China Could Depreciate Yuan Further If Trade War Escalates

Chinese Yen

The International Monetary Fund on Thursday found no fault with the recent weakening of the Chinese yuan, recommending that Beijing allow the currency to fall further if the

trade war

escalates, despite Washington branding China a “currency manipulator”.

The yuan, also known as renminbi, fell below a key level of seven to the US dollar earlier this month, leading the United States to allege that China is deliberately weakening the currency to gain trade advantages. China strongly hit back at the allegations, arguing that the yans depreciation was a market move.
hang Longmei, deputy resident representative for the International Monetary Fund (IMF) in China, said at a briefing in Beijing that the yuan’s value “is assessed to be in line with fundamentals”, reiterating a conclusion made by the fund during its annual evaluation of the Chinese economy in July.

In making its assessment, the IMF examined the current accounts, foreign exchange reserves and exchange rate regimes of 30 economies, including the US and China, and published an annual report.

The yuan’s value has become new battlefield between the world’s two largest economies, with US Treasury Steven Mnuchin telling Bloomberg News on Wednesday that he has contacted China’s central bank and the IMF over the issue. The Chinese currency weakened for 11 days straight against the US dollar to Thursday, the most prolonged slump on record.

At Thursday’s briefing, the IMF did not directly refer to the US’ decision to brand China a currency manipulator – a long-term accusation of US President Donald Trump – but said that China must increase “exchange rate flexibility” to deal with rising trade tensions and the uncertainty that brings.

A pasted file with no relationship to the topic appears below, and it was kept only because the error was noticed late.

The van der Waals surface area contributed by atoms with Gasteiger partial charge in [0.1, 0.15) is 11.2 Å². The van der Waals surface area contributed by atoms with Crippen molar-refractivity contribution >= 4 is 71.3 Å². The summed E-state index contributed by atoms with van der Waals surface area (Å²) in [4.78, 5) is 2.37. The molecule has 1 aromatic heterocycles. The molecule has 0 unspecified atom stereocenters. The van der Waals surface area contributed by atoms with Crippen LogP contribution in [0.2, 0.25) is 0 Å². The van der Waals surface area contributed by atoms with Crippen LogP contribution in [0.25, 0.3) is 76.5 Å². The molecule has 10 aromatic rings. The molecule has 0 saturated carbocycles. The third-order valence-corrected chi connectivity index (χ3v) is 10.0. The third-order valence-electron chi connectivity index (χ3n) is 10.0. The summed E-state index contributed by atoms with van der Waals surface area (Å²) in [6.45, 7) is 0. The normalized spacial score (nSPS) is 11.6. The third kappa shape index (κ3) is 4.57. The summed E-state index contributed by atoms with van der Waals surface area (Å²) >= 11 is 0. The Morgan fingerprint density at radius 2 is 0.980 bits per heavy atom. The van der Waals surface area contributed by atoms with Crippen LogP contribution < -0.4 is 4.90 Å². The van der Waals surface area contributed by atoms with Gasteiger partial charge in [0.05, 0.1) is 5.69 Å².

Should the trade war escalate further, for example if all Chinese goods are subjected to a 25 per cent tariff rate, currency depreciation could be a policy tool for Beijing, said Alfred Schipke, IMF senior resident representative to China, at the same event.

“If there is a shock, the exchange rate ought to be part of the adjustment and should be allowed to depreciate. That is what exchange rates are for,” Schipke said, adding that the exchange rate should be decided by market forces. “In principle let the market decide,” he said.

The central bank could intervene again if the depreciation causes people to lose confidence and leads to disorderly capital outflows. “In extreme cases, the Chinese authority can temporarily use capital flow measures to deal with that,” he said.

The yuan has dropped about 4 per cent against the US dollar so far this month. The yuan-dollar midpoint rate was set lower by the People’s Bank of China at 7.0858 on Thursday, while onshore trading closed at 7.1490.

Julian Evans-Pritchard, senior China economist at Capital Economics, said the weaker yuan, which has depreciated 5 per cent in trade-weighted terms since June 2018, has helped offset the impact of US tariffs.

“This has encouraged exporters to lower their US dollar export prices by 2 per cent, boosting the competitiveness of all Chinese exports to the US, not just those affected by tariffs, all exports to the rest of the world,” he wrote in a research note.